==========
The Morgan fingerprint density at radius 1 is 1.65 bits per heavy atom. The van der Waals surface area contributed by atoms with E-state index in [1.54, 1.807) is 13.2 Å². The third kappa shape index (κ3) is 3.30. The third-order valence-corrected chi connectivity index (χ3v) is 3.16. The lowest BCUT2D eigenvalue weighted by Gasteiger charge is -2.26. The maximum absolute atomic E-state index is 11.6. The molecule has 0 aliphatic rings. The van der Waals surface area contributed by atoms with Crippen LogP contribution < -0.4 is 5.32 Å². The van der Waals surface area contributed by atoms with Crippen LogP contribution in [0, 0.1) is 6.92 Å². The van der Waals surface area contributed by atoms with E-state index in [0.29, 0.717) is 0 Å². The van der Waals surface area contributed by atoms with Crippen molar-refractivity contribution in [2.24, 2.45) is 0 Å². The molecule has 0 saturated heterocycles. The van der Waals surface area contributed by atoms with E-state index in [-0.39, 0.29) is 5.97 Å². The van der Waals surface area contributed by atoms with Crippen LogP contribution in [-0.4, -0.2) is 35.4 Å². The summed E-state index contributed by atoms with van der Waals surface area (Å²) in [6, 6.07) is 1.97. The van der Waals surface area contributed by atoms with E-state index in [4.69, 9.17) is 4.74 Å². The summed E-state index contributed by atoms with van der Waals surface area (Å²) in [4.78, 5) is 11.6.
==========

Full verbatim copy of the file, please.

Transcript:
The Morgan fingerprint density at radius 1 is 1.65 bits per heavy atom. The van der Waals surface area contributed by atoms with E-state index in [1.54, 1.807) is 13.2 Å². The third kappa shape index (κ3) is 3.30. The third-order valence-corrected chi connectivity index (χ3v) is 3.16. The lowest BCUT2D eigenvalue weighted by Gasteiger charge is -2.26. The maximum absolute atomic E-state index is 11.6. The molecule has 0 aliphatic rings. The van der Waals surface area contributed by atoms with Crippen LogP contribution < -0.4 is 5.32 Å². The van der Waals surface area contributed by atoms with Crippen LogP contribution in [0, 0.1) is 6.92 Å². The van der Waals surface area contributed by atoms with E-state index in [0.29, 0.717) is 0 Å². The van der Waals surface area contributed by atoms with Crippen molar-refractivity contribution in [2.24, 2.45) is 0 Å². The molecule has 0 saturated heterocycles. The van der Waals surface area contributed by atoms with E-state index in [-0.39, 0.29) is 5.97 Å². The van der Waals surface area contributed by atoms with Crippen LogP contribution in [-0.4, -0.2) is 35.4 Å². The summed E-state index contributed by atoms with van der Waals surface area (Å²) in [6, 6.07) is 1.97. The van der Waals surface area contributed by atoms with E-state index in [4.69, 9.17) is 4.74 Å². The summed E-state index contributed by atoms with van der Waals surface area (Å²) in [4.78, 5) is 11.6.